The Nobel Prize winner quoted above would no doubt have been encouraged by the somewhat contradictory findings of Fannie Mae's latest survey.
Home Purchase Sentiment Index (HPSI) hit an all-time high in May, as more people than ever said it would be a good time to sell their homes.
Unfortunately, fewer of those consumers felt it was a good time to buy. This seeming paradox can be resolved by noting that home prices, nationally, continue to climb.
This is appealing to sellers, but when they then become buyers, many are hampered by the slow wage growth that continues to plague the U.S. economy.
In fact, the HPSI revealed that only 18% of respondents reported their income was significantly higher than it was a year ago. Fannie Mae's chief economist pointed out, "The current low mortgage rate environment has helped...and fewer than half of consumers expect rates to go up in the next year." The CoreLogic Home Price Index posted a 6.2% annual increase in April, but projected the gain would slow to 5.3% in the year ahead. Buyers are still showing up, evidenced by the Mortgage Bankers Association report that purchase applications went up 12% for the week ending June 3. That includes an adjustment made for the Memorial Day holiday.
Review of Last Week
Friday, stock prices went south for the second day in a row, as investors became jittery about the June 23 vote which could see the U.K. exit the European Union. Many analysts worry this so-called Brexit could shock the global economy, but those who don't believe it would matter much in the long run got falling oil prices to fret over anyway. The S&P 500 ended down a tick, the Nasdaq down a bit more, but the Dow ended ahead. Pollsters in Britain say the Brexit vote is too close to call, which is why the Fed is expected to leave rates alone at this week's meeting, waiting for the U.K. result before they risk disturbing things further.
A thin week of economic reports didn't offer much to calm Wall Street nerves. The final read on Productivity in the first quarter showed it declined at a 0.6% annual rate. In the past year, Productivity is up a barely visible 0.7%. Friday saw the University of Michigan Consumer Sentiment index fall to 94.3 in June, landing below its reading a year ago. At least we got Initial Unemployment Claims well under 300,000 for another week. The Federal Deficit came in at $52.5 billion in May versus the $84.1 billion we ran a year ago. The twelve-month deficit "narrowed" to $479.3 billion last month, down from $510.9 billion in April. In Washington, this passes for good news.
The week ended with the Dow UP 0.3%, to 17865; the S&P 500 down 0.1%, to 2096; and the Nasdaq down 1.0%, to 4895.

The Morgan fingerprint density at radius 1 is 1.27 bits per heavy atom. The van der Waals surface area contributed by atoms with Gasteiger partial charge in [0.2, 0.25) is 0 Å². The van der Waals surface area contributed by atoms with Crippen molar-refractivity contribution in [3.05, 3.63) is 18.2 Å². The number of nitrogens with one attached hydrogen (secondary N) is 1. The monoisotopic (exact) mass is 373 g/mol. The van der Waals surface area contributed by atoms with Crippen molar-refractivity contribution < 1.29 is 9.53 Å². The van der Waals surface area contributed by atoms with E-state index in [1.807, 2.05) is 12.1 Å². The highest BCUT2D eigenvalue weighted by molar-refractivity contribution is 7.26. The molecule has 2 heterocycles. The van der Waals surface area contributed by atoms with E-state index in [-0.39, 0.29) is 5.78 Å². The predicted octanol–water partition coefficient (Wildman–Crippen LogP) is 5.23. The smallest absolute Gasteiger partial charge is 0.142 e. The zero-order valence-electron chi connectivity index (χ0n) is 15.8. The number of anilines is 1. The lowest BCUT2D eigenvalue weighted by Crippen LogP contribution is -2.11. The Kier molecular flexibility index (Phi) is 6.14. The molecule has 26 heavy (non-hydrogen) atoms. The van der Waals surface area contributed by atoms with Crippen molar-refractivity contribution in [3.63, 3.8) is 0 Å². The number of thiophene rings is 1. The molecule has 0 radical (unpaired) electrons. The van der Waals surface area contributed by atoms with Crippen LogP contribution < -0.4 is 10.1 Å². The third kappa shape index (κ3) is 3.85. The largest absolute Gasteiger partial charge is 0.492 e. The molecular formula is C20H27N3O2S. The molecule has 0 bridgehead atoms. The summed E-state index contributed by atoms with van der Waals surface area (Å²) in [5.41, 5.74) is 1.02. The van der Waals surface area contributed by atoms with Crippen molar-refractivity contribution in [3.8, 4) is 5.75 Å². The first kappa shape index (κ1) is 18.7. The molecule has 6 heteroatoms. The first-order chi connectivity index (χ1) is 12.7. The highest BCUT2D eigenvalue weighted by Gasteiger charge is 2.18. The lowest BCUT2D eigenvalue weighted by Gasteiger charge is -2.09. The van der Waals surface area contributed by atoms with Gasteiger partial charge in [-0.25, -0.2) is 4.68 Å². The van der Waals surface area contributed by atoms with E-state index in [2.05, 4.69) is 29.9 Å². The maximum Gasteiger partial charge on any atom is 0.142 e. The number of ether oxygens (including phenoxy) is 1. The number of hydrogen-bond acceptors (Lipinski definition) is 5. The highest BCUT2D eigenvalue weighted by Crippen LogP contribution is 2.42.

Falling stock prices and inflation expectations sent investor money straight into bonds. The 30YR FNMA 4.0% bond we watch finished the week UP .04, at $107.02. National average 30-year fixed mortgage rates dropped in Freddie Mac's Primary Mortgage Market Survey for the week ending June 9. This extends the window for home buyers to take advantage of near historically low borrowing costs. Remember, mortgage rates can be extremely volatile, so call me today for up-to-the-minute information.
Did you know?
According to a leading provider of data to lenders, total cash home sales fell to 35% of all closings in the first quarter of this year.
This Week’s Forecast
Retail sales up, home building off, inflation quite and more Fed fun. Another week dominated by Fed yak, this time courtesy of a central bank meeting where the FOMC Rate Decision is universally expected to be a non-event. Retail Sales should be up but growing slower, while Housing Starts are forecast to slide a bit. The Consumer Price Index (CPI) inflation reading is predicted to be up only a tad, one more thing to keep the Fed's foot off the gas.
The Week’s Economic Indicator Calendar
Weaker than expected economic data tends to send bond prices up and interest rates down, while positive data points to lower bond prices and rising loan rates.
Economic Calendar for the Week of Jun 13 – Jun 17
Jun 14 08:30 Retail Sales
Jun 14 10:00 Business Inventories
Jun 15 08:30 Producer Price Index (PPI)
Jun 15 08:30 Core PPI
Jun 15 08:30 NY Empire Manufacturing Index\
Jun 15 09:15 Industrial Production
Jun 15 09:15 Capacity Utilization
Jun 15 10:30 Crude Inventories
Jun 15 14:00 FOMC Rate Decision
Jun 16 08:30 Initial Unemployment Claims
Jun 16 08:30 Continuing Unemployment Claims
Jun 16 08:30 Consumer Price Index (CPI)
Jun 16 08:30 Core CPI
Jun 16 08:30 Philadelphia Fed Index
Jun 17 08:30 Housing Starts
Jun 17 08:30 Building Permits
Federal Reserve Watch
Forecasting Federal Reserve policy changes in coming months... Now the majority of economists expect no rate hike from the Fed at this week's meet and clear through September. Would be nice if they're right. Note: In the lower chart, a 2% probability of change is a 98% certainty the rate will stay the same.
Current Fed Funds Rate: 0.25-0.5%
After FOMC meeting on:
Jun 15 0.25-0.5%
Jul 27 0.25-0.5%
Sep 21 0.25-0.5%
Probability of change from current policy:
After FOMC meeting on:
Jun 15 2%
Jul 27 21%
Sep 21 35%
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